Lesson Plan for Teachers


Hey, CyberSpacers! Each time you use Your Internet, your chair becomes the pilot's seat - and you are at the controls of a Super Cyberspace-Craft. But all that power comes with responsibility. Wherever you go in cyberspace - it is your ability to make the right choices that determines if you accomplish important missions, or fail.
Being adept with research is linked directly to achievement. Students who are proficient at mining the limitless resources of the Internet, finding exactly what they need, are those who gain the most. To the beginner, the sheer amount of information there seems unfathomable. The vast resources may appear like a huge library after an earthquake - with books scattered, mixed hopelessly together. Fortunately, there is an easy way to find what is needed on the Worldwide Web. Search engines are the motors of the Internet, they get you where you want to go. But being able to find reliable sources with search engines takes practice.
Youngsters should use search engines that have been adapted for kids. It makes it safer/simpler for them to find their way around -- to search for words and topics without inappropriate material thrown into the mix. The best filter technology looks for content - not just words that may have ambiguous meanings.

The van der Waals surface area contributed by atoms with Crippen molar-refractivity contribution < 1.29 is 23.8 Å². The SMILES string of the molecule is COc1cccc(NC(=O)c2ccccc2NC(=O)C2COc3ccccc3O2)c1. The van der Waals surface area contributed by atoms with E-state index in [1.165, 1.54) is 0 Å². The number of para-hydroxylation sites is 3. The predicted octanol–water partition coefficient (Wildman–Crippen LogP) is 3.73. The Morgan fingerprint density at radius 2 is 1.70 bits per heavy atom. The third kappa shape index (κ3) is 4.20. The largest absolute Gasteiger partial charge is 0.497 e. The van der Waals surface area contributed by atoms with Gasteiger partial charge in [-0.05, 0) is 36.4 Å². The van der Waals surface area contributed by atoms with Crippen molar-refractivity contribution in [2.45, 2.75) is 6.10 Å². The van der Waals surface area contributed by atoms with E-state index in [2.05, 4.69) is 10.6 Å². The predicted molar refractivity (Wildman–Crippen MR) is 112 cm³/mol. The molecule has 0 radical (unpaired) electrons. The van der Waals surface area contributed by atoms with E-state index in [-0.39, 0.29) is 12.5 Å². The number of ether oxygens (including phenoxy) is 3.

But some may ask, 'why do we need filters at all?' Or 'who are you to tell me where I can or cannot go in cyberspace?' In fact, CyberSpacers addresses the issue of why 'inappropriate' Web sites exist on the 'net.
The answer is - the Internet is worldwide. And just as in the rest of the world, you can find all kinds of people and ideas there, good and bad. The responsibility is at your fingertips. YOUR Internet - where you go, what you do - is a direct reflection of you - and it is your responsibility.
Exploring the Information Super-Highway can be fun and rewarding. Yet, like the driver of a car, you must be careful on this Highway - watch out for bumps in the road! Visiting Web sites that offer hateful, sexual, violent, or other poor subject matter is unwise and dangerous. These places may track your computer, which enables them to obtain personal information - and can lead them to you!

1) What 's the difference between 'searching' and 'browsing'?
2) How do I know if a Web site has accurate information?
3) Should kids have their own browsers and search engines?


L. E. A. R. N.

Teachers' Chalkboard


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